Although there is a major issue with gender inequality in the United States, I do not believe that 100% of violence among men comes from the sociological labels given to them by society. In “Reflections of a Domestic Violence Prosecutor”, Kaminsky has good ideas regarding ways to limit domestic violence amongst women by the criminal justice system, but there are a few other things we can do as a society to limit violence related to gender inequality overall. A few things we can do is be more open minded about the topic. When talking about gender violence, we automatically assume that the violence is coming from the male figure more so than the woman because that is what society has taught us. But this is not always the case, in Kaminsky’s book there a few cases that direct that the violence can in fact be by the women.

In reference with the sociological perspective that is shaping men into the way they appear, manhood and masculinity is also expressed through violence, aggression , and anger in the video “Tough Guise” by Jackson Katz. Since society has made these labels, Men tend to act in these ways to limit themselves from not being humiliated by the public eye. When it comes to women, they are labeled by society as emotional, somewhat sympathetic and very expressive in showing feelings. Katz also explains in his video that such violence in society, such as the school shootings in Littleton, Colorado and Jonesboro, Arkansas are part of an ongoing crisis in masculinity.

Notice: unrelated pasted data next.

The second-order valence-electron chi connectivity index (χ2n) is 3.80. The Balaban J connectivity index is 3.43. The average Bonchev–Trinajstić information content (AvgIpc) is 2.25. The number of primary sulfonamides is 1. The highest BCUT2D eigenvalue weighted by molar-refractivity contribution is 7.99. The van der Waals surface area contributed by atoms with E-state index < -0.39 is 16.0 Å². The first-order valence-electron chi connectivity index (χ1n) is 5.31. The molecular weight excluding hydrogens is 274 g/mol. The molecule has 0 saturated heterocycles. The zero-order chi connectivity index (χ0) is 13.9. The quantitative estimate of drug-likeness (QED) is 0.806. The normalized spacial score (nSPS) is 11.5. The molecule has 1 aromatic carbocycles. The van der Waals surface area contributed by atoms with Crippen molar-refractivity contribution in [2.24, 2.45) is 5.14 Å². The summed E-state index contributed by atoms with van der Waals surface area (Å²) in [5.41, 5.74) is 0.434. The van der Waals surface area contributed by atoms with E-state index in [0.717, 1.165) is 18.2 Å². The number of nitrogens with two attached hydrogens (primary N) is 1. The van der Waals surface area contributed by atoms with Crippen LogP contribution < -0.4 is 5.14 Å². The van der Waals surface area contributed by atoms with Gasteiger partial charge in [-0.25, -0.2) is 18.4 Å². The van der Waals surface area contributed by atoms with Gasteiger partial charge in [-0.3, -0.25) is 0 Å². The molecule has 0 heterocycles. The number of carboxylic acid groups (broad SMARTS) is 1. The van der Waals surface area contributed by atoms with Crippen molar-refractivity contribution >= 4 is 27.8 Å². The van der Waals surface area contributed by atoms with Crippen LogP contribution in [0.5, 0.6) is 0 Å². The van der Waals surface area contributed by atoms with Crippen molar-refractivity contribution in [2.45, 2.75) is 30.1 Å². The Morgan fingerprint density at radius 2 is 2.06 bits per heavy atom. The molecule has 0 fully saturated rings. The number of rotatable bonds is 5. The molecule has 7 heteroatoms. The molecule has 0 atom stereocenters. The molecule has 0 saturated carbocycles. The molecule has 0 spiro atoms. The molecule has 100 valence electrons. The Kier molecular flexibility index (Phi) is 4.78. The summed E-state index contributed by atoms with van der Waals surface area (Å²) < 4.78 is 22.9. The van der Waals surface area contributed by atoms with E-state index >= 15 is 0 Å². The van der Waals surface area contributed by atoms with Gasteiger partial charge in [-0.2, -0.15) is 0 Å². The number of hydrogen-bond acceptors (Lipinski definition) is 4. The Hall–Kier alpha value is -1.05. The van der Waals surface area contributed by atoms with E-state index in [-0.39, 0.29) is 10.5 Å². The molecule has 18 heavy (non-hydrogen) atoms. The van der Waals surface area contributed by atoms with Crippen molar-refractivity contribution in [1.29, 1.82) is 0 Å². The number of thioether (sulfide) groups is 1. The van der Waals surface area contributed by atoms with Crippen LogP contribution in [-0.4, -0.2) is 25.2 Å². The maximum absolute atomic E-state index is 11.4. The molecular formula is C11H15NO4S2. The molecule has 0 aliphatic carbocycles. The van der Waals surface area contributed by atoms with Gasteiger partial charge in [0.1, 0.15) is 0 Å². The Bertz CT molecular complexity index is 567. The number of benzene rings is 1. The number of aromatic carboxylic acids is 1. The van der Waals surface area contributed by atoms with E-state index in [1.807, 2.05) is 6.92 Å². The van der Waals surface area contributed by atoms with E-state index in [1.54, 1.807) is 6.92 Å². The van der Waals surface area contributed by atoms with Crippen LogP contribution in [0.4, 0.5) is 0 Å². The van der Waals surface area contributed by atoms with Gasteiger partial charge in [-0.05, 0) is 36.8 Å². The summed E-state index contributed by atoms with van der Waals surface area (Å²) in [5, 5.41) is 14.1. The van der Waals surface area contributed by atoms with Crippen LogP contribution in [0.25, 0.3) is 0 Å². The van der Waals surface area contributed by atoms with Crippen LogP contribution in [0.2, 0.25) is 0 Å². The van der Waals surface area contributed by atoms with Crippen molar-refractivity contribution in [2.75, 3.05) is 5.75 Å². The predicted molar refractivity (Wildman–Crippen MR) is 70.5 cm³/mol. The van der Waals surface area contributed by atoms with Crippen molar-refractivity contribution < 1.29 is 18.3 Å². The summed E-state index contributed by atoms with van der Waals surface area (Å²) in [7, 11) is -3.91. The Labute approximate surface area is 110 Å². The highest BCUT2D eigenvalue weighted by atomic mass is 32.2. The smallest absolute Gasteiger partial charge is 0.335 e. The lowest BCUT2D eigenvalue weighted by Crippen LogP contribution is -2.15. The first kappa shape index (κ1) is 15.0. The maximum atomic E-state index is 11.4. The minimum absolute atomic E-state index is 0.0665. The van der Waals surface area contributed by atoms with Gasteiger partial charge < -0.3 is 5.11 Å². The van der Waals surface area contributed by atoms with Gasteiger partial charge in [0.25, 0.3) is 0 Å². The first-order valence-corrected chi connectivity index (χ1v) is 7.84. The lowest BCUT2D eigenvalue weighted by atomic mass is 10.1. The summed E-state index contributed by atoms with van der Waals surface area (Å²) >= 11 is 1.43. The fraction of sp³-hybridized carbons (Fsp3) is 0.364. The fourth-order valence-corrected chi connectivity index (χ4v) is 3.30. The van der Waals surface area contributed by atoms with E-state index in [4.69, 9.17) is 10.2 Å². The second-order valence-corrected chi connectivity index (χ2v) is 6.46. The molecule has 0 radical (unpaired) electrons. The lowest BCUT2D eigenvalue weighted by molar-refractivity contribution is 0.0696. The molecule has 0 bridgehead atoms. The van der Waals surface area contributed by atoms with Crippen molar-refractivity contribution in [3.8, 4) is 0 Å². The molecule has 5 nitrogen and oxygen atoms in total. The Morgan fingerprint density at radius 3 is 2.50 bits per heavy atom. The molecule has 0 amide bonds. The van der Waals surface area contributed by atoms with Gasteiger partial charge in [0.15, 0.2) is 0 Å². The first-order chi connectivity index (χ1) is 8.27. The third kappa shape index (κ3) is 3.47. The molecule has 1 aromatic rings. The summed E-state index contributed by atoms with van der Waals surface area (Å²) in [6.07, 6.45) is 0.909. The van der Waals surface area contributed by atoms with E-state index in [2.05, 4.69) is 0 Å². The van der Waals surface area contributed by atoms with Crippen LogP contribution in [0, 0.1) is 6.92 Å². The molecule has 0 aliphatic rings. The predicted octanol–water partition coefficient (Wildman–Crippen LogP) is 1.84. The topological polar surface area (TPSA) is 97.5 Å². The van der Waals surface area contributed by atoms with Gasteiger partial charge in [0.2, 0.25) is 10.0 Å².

Like Jackson Katz “Tough Guise.”, in the article “Gender Equality and Violent Behavior: How Neighborhood Gender Equality Influences The Gender Gap In Violence”, it is explained that men more so than women (in most societies) are more likely to engage in violent behavior. In the article, studies were conducted to show that violence among men is only the case in gender egalitarian settings.

Although men are described as adopting expressions of masculinity through toughness and violence as a means to handle everyday situations in kaminsky’s, Jackson Katz and Lei Man-kit this should not serve as a purpose for leniency when it comes to society and gender violence. Although men are first to choose a violent route when it comes to dealing with most situations, they should be held just as accountable for their actions regardless of gender or the preference society puts on them. Acts of violence against woman or random acts of violence by men are deemed normal when they occur because of the way men are portrayed by society. If the script were flipped and woman were the violent or “tough” gender, society wouldn’t know how to react because women are only looked at by society as weak and emotional, perhaps the perceptions among men in today’s society would fade out.

Works Cited

  1. Katz, J. Young, J. Earp, J. Jhally, S. (Director). (1999). Tough Guise [Video file]. Media Education Foundation. Retrieved March 11, 2019, from Kanopy.
  2. Lei, Man-Kit, et al. (2014). “ .” Violence and Victims 20(1): 89-108.
  3. Kaminsky, Michelle. (2012). “Reflections of a Domestic Violence Prosecutor: Suggestions for Reform.” 1-156.
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Gender Inequality and Violence in the United States. (2021, Mar 18). Retrieved from